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Sunday, August 14, 2022

Police Block Bishop Critical of Nicaraguan Government

Nicaraguan riot police on Thursday prevented Bishop Rolando Alvarez from leaving the church house to preside a mass on the occasion of a “prayer crusade” being carried out by the church, after the closure of several Catholic media and allegations of harassment.

“I wanted to go out to the cathedral to celebrate Holy Mass, but obviously the higher authorities have not given permission, we find ourselves here (…) locked up in the episcopal curia”, denounced the bishop, in a video published by the independent Nicaraguan Center for Human Rights (Cenidh) on Twitter.

Alvarez, bishop of the Diocese of Matagalpa and a critic of Daniel Ortega’s government, said he will remain inside the curia along with six priests and lay people until he is let out.

Police surrounded the curial house of Matagalpa, in northern Nicaragua.

Alvarez, who is a member of the Episcopal Conference of Nicaragua (CEN), was cornered in the curia, where he had arrived earlier despite the attempt of the police to block his way.

The police should not carry out “these harassments, these harassments”, protested the bishop, who during an improvised mass that he transmitted through social networks, demanded the Ortega government to respect religious “freedom”.

They must “allow us to celebrate our faith in freedom, our freedom of expression, because we are not hurting anyone,” he said.

“I believe that praying is no crime, (and) if praying is a crime, I believe we will continue to pray for the strengthening of our clergy and our priests,” Matagalpan parishioner Maria Ruiz told AFP.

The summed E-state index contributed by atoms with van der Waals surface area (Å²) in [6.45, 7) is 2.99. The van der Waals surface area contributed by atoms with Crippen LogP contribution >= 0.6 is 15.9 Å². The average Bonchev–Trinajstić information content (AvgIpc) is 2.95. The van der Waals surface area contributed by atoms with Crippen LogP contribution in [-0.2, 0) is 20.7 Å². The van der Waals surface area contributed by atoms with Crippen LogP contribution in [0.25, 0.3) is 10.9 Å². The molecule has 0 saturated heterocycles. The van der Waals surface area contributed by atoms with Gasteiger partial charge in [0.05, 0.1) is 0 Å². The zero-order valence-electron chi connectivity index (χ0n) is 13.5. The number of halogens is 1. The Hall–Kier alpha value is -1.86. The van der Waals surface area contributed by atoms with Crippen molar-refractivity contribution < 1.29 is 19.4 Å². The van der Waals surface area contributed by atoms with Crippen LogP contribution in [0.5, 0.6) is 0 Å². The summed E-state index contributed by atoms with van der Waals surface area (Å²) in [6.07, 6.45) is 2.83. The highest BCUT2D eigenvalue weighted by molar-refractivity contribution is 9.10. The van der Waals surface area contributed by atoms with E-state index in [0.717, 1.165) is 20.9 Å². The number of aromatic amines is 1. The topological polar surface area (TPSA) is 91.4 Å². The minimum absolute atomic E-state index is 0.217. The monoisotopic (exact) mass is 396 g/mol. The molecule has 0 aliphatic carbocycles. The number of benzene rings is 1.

The Nicaraguan Catholic Church is holding “a day of prayer for the sanctification and protection of priests” who have been strongly criticized by the government since the 2018 opposition protests,

Several temples gave refuge to demonstrators who were injured or fleeing the repression of the 2018 protests, which left 355 dead, according to the Inter-American Commission on Human Rights (IACHR).

According to the president, the temples were used as “barracks” by the protesters.

He also considered the protests as part of a failed coup d’état promoted by the opposition with Washington’s support, in which he said the bishops were accomplices.

Closing of the Catholic Media

On Monday, Alvarez denounced the closing of five radio stations of his Diocese in Matagalpa, by the authorities, for alleged illegalities that he rejects.

The closure of these media adds to the closure, last June, of the channel of the Episcopal Conference, as well as TV Merced of the Diocese of Matagalpa and the Catholic channel San José de Estelí (north).

On Thursday, the European Union (EU) condemned the “arbitrary” closure of Nicaraguan Catholic radio stations and the use of violence to intimidate government opponents.

“This constitutes a new violation of freedom of expression and freedom of religion or belief,” denounced in a statement Peter Stano, spokesman for the head of European diplomacy, Josep Borrell. 

Buffoons

They close the media because that’s the way “the dictatorial couple wants it”, criticized on Twitter Father Vicente Martínez, from Ciudad Darío, a municipality of Matagalpa, in allusion to Ortega and his wife, Vice President Rosario Murillo. 

“There are still some characters who are buffoons, who make fools of themselves, with no moral stature whatsoever,” Murillo condemned on Thursday in the pro-government media.

Ortega, a 76-year-old former guerrilla, has governed since 2007 after three successive reelections. The last one was in November 2021, with several of his rivals in jail, accused of threatening the country’s stability.

Last March, the Vatican informed that the Nicaraguan government withdrew its nuncio in Managua since 2018, Waldemar Sommer, the approval to remain in the country.

Meanwhile, the nuns of the Missionaries of Charity Association, of the order of St. Teresa of Calcutta (1910-1997), left Nicaragua in July, after the government outlawed their operations.

Bishop Alvarez accuses the government of wanting a “mute church” so that it would not denounce injustices. He also denounced more than once harassment by the police.

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